The obduction of the Semail ophiolite and allochthonous thrust sheets in the northeastern Arabian margin resulted in the Oman–UAE mountains downward flexure of the underlying autochthonous Mesozoic shelf carbonates, giving rise to the Aruma foreland basin and a flexural bulge on the western side of the UAE and Oman mountains. The obducted allochthonous units underwent significant deformation and caused regional uplift, leading to the partial erosion of the shelf carbonates of the Wasia Group. The Fiqa and Juwaiza formations subsequently filled the foreland basin during the Late Cretaceous, characterized mainly by mud, marl, and conglomerate lithologies. These foreland sequences are overlain by shallow-marine limestone of the Maastrichtian age, known as the Simsima Formation (Abd-Allah et al. 2013; Boote et al. 1990; Glennie 1974; Searle 1988; Warburton et al. 1990).
During the Late Oligocene–Miocene, a subsequent compressional event took place as a result of the collision between the Arabian and Eurasian plates. This collision led to the formation of the Zagros fold and thrust belt on the Iranian side, the eastern fold and thrust belt in the Makran zone, and a complex fold and thrust belt adjacent to the Oman–UAE foreland basin. The collision also caused the uplift of sedimentary successions in the western part of the Oman–UAE mountains (Ali et al. 2008; Boote et al. 1990; Dunne et al. 1990; Searle et al. 1990). The uplifted sedimentary rocks underwent subsequent erosion, resulting in the removal of Neogene sequences. However, thick Upper Cretaceous and Cenozoic sections are still preserved in the eastern part of the UAE. Notable folded structures of Oligocene–Miocene age in the Al Ain region, trending in an NNW–SSE direction, include Jabal Hafit, Jabal Auha, Jabal Zarub, Jabal Malaqat, and Jabal Mundassa (Fig. 1).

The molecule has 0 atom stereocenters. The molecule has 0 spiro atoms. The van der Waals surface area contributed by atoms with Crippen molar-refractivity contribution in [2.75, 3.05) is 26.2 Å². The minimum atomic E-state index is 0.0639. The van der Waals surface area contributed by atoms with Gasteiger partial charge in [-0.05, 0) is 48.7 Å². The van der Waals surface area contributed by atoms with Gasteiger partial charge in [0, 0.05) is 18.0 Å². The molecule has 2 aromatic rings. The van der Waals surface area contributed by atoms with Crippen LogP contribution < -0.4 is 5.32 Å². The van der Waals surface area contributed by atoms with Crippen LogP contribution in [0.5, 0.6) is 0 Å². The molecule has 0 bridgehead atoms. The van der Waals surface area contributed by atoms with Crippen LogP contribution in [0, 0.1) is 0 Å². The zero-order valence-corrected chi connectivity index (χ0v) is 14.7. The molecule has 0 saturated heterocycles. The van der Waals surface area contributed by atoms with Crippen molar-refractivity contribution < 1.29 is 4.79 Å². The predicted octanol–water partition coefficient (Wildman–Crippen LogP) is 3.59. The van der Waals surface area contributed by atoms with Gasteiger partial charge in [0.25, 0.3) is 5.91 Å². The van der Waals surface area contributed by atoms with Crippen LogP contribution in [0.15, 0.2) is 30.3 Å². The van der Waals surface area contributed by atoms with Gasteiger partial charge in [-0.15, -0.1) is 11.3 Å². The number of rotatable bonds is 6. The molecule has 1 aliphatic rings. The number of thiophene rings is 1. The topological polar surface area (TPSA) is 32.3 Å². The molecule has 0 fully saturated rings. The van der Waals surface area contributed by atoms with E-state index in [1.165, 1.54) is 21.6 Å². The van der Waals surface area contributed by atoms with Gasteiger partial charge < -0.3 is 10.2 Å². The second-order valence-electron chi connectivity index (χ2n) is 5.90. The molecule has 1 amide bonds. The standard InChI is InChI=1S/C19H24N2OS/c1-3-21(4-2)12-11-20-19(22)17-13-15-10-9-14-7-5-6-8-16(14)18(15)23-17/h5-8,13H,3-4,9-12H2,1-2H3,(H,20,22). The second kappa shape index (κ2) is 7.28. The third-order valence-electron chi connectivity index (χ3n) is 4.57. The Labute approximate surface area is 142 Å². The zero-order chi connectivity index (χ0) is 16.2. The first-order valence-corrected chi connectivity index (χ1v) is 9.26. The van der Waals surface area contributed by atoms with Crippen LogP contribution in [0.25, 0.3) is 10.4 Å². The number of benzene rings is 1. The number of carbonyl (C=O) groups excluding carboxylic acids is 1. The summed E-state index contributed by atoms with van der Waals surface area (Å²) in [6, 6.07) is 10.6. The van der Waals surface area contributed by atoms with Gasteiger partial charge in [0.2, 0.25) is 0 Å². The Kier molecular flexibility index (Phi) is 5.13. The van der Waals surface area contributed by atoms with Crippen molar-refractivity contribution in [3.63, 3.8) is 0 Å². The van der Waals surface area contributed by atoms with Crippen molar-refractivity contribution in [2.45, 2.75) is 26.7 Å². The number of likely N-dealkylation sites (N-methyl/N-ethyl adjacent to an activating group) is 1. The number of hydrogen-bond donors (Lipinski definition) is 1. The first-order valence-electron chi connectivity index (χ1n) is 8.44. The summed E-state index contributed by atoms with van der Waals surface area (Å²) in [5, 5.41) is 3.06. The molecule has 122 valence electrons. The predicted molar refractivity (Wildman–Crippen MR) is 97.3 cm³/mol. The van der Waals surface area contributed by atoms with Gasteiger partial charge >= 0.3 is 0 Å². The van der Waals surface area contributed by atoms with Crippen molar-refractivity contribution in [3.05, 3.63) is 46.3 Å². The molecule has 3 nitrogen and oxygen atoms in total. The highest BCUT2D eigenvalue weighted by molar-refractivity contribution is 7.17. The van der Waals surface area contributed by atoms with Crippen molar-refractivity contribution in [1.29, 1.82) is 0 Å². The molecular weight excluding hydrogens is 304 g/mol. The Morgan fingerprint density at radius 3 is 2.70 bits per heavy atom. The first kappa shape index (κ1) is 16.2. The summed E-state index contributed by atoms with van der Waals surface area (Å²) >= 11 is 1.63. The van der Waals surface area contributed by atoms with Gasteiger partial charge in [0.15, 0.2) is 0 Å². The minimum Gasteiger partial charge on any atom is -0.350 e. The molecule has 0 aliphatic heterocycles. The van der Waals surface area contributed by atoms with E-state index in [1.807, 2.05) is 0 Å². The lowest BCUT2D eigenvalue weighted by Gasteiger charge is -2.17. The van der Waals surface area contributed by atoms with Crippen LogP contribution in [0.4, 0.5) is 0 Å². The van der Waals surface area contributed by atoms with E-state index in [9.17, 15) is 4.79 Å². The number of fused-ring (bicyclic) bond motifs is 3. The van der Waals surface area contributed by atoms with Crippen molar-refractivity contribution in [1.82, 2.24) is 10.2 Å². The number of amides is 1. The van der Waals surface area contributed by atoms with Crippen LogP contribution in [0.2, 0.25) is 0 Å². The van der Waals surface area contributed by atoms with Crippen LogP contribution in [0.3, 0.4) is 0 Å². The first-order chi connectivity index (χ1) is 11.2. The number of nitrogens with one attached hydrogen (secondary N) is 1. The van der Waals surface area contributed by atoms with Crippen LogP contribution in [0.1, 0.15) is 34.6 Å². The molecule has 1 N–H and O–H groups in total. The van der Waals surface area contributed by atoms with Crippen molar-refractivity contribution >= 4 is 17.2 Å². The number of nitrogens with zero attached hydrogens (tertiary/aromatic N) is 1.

The Al Jaww Plain is situated on the western foothills of the Oman–UAE mountains and lies on the southeastern side of Al Ain City. The exposed strata on the eastern side of the plain consist of the Upper Cretaceous to Lower Eocene age units of the Qahlah, Simsima, Umm Er Radhuma, Rus, and Dammam formations (Abd-Allah et al. 2013). The Qahlah and Simsima formations exhibit an unconformable contact with the Semail ophiolite and the folded thrust sheets of the Hawasina and Haybi complexes, which range from the Permian to Late Cretaceous in age (Glennie 1974; Wilson 2000) (Fig. 2). The Semail ophiolite primarily comprises serpentinite mantle rocks, which are predominantly exposed on the western side of the Jabal Malaqat and Jabal Mundassa outcrops. Within these outcrops, the Maastrichtian Simsima Formation is sandwiched between the serpentinite ophiolite at the bottom and the Umm Er Radhuma (Muthaymimah) Formation at the top. The upper and lower contacts of the Simsima Formation represent erosional surfaces and signify regional unconformities (Abd-Allah et al. 2013; Abdelghany 2003). On the summits of the Jabal Malaqat and Jabal Mundassa outcrops, the Eocene Rus and Dammam formations are exposed (Fig. 1). Jabal Hafit, located to the west of Al Jaww Plain, is a doubly plunging anticlinal structure, where Eocene-to-Miocene carbonate rocks are exposed. These rock units include the Dammam and Rus formations, the Oligocene Asmari Formation, and the Miocene Fars Formation (Abd-Allah et al. 2013; Searle and Ali 2009).
The Al Jaww Plain is bordered by Jabal Hafit to the west and Jabal Zarub, Jabal Malaqat, and Jabal Mundassa outcrop to the east, marking the border between the UAE and the Sultanate of Oman. It is a low-relief alluvial piedmont that slopes westward towards Jabal Hafit. The plain covers an area of approximately 550 km2, with dimensions of 20 km wide in the east–west direction and 25 km long in the north–south direction (Ali et al. 2008; El-Mahmoudi et al. 2004; El-Mahmoudi 2007). The main subsurface structures in Al Jaww Plain trend almost parallel to Jabal Hafit (Ali et al. 2008; Woodward 1994).